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I am torn over the Lenovo Yoga 3 Pro. On the one hand, it's the ideal Ultrabook with tons of use cases and a fantastic form factor. On the other hand, it doesn't live up to my expectations for a device of this price, leaving me feeling a little disappointed.
I love the form factor. The Yoga 3 Pro is slim, sleek and sexy, featuring a classy aluminium shell and Gorilla Glass-protected display, complemented by an 800-piece watchband hinge that looks fantastic (some may disagree). It's also one of the lightest Ultrabooks going around, making it very portable and the perfect choice for the user always on the move.
Although the keyboard layout of the Yoga 3 Pro could use a few tweaks, I enjoyed typing this review on it, and generally had no issues using the touchpad. The display is fantastic, providing crisp and clear imagery via its large resolution, and great color reproduction. Windows display scaling still needs some work so we can all fully enjoy the benefits of a high resolution screen, something I hope Microsoft is putting a lot of emphasis on fixing in Windows 10.
One of the unique aspects of the Yoga 3 Pro is its ability to fold into a number of different usage modes. While I spent most of my time using the Yoga as a laptop, being able to transform it with ease into a tablet, or use the base as a stand for the touchscreen, opens up a whole range of interesting uses for the device. Using the Yoga as a tablet or stand is great for content consumption by yourself or with others, while the laptop mode still allows the device to be used as a content creator.
Where the Yoga 3 Pro lets me down is Broadwell. Intel's new 14nm Core M processor for low-power devices does have a reduced TDP compared to Y-series Haswell parts, but it's come at the expense of performance. Sure, the performance isn't significantly lower than a 15W or 11.5W Haswell part --which from a perspective is impressive – but ideally I'd like to see no reduction in performance moving to a new generation in the same form factor.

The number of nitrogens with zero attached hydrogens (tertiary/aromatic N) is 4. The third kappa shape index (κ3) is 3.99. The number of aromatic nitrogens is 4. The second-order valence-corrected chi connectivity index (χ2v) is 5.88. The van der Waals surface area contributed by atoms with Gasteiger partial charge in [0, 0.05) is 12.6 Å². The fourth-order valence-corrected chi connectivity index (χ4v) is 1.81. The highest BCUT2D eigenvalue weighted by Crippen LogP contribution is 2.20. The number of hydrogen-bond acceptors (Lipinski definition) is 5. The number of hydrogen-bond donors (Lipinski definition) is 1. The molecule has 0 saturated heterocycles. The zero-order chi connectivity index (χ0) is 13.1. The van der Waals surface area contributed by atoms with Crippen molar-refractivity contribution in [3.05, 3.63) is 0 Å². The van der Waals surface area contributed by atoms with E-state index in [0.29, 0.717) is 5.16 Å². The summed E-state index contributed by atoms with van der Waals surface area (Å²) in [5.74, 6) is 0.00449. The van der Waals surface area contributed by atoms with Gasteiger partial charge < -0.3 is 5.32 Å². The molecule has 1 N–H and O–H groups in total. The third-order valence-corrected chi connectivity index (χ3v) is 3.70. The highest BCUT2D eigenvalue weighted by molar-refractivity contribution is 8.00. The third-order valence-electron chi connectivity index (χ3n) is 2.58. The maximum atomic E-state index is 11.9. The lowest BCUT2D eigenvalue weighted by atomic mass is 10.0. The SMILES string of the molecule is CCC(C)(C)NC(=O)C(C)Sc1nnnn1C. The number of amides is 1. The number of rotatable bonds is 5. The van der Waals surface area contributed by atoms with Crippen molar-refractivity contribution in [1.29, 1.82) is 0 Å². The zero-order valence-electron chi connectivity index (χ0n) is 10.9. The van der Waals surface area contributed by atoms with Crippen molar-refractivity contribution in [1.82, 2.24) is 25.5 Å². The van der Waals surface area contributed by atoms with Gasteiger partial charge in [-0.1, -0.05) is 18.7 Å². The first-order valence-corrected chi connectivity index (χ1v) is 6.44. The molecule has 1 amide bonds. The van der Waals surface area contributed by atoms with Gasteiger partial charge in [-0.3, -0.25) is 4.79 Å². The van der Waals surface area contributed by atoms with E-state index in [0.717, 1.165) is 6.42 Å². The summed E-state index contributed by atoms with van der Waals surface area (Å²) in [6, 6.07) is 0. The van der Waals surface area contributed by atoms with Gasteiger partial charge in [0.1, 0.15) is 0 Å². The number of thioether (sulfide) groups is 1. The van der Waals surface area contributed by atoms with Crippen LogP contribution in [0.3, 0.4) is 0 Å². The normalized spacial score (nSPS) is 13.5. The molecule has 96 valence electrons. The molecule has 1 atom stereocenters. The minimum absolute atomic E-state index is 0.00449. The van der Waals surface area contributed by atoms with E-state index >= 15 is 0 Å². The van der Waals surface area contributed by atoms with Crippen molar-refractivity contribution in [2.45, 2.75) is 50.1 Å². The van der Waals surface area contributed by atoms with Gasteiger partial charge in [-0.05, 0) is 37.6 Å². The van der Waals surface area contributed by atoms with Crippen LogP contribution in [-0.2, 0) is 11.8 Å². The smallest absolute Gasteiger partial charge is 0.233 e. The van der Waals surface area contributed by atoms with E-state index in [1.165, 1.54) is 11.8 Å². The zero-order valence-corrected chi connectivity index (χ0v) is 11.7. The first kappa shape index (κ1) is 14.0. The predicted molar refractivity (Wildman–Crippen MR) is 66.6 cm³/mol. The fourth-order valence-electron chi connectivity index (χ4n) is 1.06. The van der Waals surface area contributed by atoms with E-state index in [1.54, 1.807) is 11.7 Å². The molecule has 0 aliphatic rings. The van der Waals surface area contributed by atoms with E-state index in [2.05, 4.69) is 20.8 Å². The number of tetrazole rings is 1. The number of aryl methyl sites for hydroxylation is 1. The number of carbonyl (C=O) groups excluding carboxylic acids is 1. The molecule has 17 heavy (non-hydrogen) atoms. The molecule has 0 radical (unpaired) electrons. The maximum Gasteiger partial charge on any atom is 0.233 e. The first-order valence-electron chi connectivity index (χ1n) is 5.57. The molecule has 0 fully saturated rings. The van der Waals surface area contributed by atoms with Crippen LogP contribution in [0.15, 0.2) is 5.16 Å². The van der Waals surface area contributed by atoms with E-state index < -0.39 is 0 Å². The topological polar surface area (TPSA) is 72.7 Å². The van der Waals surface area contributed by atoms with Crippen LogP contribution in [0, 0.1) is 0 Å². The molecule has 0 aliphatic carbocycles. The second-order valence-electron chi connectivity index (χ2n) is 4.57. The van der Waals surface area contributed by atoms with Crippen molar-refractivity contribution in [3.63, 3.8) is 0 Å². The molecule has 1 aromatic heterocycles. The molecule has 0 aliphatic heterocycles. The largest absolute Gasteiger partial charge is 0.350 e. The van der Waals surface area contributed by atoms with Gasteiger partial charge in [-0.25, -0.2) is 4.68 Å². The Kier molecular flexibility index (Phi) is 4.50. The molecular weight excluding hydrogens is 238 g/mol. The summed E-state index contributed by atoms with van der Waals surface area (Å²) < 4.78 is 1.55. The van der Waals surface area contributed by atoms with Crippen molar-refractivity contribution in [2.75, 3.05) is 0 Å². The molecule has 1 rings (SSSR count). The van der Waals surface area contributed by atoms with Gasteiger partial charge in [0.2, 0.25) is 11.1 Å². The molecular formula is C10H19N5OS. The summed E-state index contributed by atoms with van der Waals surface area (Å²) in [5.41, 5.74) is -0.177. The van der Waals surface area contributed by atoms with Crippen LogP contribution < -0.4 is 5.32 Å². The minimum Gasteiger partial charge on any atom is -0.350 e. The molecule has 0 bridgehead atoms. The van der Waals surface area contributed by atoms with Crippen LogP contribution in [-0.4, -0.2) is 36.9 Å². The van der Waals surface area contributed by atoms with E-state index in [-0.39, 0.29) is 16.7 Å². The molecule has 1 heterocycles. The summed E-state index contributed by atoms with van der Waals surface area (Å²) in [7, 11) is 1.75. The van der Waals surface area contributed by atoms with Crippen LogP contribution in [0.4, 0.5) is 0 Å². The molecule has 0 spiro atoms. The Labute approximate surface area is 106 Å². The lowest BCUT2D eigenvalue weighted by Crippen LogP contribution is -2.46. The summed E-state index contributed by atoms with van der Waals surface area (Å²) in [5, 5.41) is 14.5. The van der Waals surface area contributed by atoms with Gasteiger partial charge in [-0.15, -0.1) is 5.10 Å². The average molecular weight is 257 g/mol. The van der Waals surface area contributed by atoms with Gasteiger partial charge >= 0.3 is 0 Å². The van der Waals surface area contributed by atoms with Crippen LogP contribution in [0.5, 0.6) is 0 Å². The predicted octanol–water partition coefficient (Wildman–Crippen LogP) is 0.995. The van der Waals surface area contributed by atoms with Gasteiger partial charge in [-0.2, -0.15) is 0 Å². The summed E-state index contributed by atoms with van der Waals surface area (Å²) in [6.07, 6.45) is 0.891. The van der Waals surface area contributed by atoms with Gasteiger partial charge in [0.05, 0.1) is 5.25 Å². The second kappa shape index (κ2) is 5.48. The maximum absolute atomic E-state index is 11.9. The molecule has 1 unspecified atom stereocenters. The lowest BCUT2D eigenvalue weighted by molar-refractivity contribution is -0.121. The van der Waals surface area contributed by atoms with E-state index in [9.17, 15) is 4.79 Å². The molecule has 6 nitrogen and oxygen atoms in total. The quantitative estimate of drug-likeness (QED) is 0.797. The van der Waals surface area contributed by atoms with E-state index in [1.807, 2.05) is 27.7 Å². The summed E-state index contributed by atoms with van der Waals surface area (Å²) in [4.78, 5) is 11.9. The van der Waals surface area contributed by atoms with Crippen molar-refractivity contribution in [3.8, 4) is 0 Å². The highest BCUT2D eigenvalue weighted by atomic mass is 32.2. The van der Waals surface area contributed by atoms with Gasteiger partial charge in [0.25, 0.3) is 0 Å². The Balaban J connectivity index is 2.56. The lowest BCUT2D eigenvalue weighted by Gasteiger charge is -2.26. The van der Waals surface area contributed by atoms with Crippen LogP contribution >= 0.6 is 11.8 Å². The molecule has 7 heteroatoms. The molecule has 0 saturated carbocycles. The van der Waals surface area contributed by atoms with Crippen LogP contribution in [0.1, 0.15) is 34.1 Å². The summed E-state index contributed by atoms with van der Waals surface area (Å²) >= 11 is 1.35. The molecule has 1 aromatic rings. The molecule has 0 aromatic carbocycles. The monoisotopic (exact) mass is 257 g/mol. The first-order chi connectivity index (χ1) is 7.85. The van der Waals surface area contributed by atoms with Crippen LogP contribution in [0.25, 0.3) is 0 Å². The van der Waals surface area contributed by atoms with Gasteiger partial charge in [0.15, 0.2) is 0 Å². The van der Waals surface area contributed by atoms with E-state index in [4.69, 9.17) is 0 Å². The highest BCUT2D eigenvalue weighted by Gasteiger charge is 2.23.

The Yoga 3 Pro provides good enough performance for most tasks, so long as you're not planning on playing any intensive 3D games. The aspect of Broadwell and the Yoga 3 Pro that I found most disappointing however is battery life. Despite the new Intel chip inside, the Yoga 3 Pro lasted 5 - 6 hours on regular usage, which is less than the Yoga 2 Pro and not all that impressive for an Ultrabook. If you're spending $1,200 on a laptop like this, I'd be wanting at least eight hours of life.
And that brings me to the price: $1,199 for the 256 GB model, and $1,399 for the 512 GB model. This is a little expensive for a 13.3-inch Ultrabook, but far from bad value considering the multiple benefits the Yoga provides. Battery life, and to a lesser extent performance, are two reasons why the Yoga 3 Pro isn't an automatic recommendation, but if you can look past these downsides you'll be left with a generally great device from Lenovo.
Pros: Excellent form factor, it's so slim and so light. Watchband hinge facilitates multiple use cases. 3200 x 1800 IPS display is crisp and vibrant when Windows scales correctly.
Cons: Battery life isn't great for a $1,000+ Ultrabook, especially considering it's powered by Broadwell. Core M also disappoints with performance to an extent.